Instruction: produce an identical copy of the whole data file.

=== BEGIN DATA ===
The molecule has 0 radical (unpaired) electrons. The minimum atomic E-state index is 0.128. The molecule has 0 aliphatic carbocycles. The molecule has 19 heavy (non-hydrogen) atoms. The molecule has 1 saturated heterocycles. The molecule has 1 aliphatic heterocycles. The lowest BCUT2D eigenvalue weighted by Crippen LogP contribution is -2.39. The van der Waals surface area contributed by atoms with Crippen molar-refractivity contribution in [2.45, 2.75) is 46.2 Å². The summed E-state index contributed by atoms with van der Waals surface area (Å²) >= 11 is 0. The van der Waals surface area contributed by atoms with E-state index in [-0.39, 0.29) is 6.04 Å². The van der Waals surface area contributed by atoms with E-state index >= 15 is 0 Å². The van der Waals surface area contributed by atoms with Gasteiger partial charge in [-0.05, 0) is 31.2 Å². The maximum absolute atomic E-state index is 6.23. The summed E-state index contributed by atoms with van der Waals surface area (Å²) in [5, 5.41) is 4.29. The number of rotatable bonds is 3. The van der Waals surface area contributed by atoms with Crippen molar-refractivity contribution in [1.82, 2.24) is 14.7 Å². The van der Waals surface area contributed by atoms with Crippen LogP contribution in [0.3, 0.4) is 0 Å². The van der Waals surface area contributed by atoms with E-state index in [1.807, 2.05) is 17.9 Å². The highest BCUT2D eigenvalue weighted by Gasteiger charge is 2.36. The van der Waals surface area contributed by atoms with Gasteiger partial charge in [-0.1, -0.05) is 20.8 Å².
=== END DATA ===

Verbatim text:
The molecule has 0 radical (unpaired) electrons. The minimum atomic E-state index is 0.128. The molecule has 0 aliphatic carbocycles. The molecule has 19 heavy (non-hydrogen) atoms. The molecule has 1 saturated heterocycles. The molecule has 1 aliphatic heterocycles. The lowest BCUT2D eigenvalue weighted by Crippen LogP contribution is -2.39. The van der Waals surface area contributed by atoms with Crippen molar-refractivity contribution in [2.45, 2.75) is 46.2 Å². The summed E-state index contributed by atoms with van der Waals surface area (Å²) >= 11 is 0. The van der Waals surface area contributed by atoms with E-state index in [-0.39, 0.29) is 6.04 Å². The van der Waals surface area contributed by atoms with E-state index >= 15 is 0 Å². The van der Waals surface area contributed by atoms with Gasteiger partial charge in [-0.05, 0) is 31.2 Å². The maximum absolute atomic E-state index is 6.23. The summed E-state index contributed by atoms with van der Waals surface area (Å²) in [5, 5.41) is 4.29. The number of rotatable bonds is 3. The van der Waals surface area contributed by atoms with Crippen molar-refractivity contribution in [1.82, 2.24) is 14.7 Å². The van der Waals surface area contributed by atoms with Crippen LogP contribution in [0.3, 0.4) is 0 Å². The van der Waals surface area contributed by atoms with E-state index in [1.807, 2.05) is 17.9 Å². The highest BCUT2D eigenvalue weighted by Gasteiger charge is 2.36. The van der Waals surface area contributed by atoms with Gasteiger partial charge in [-0.1, -0.05) is 20.8 Å².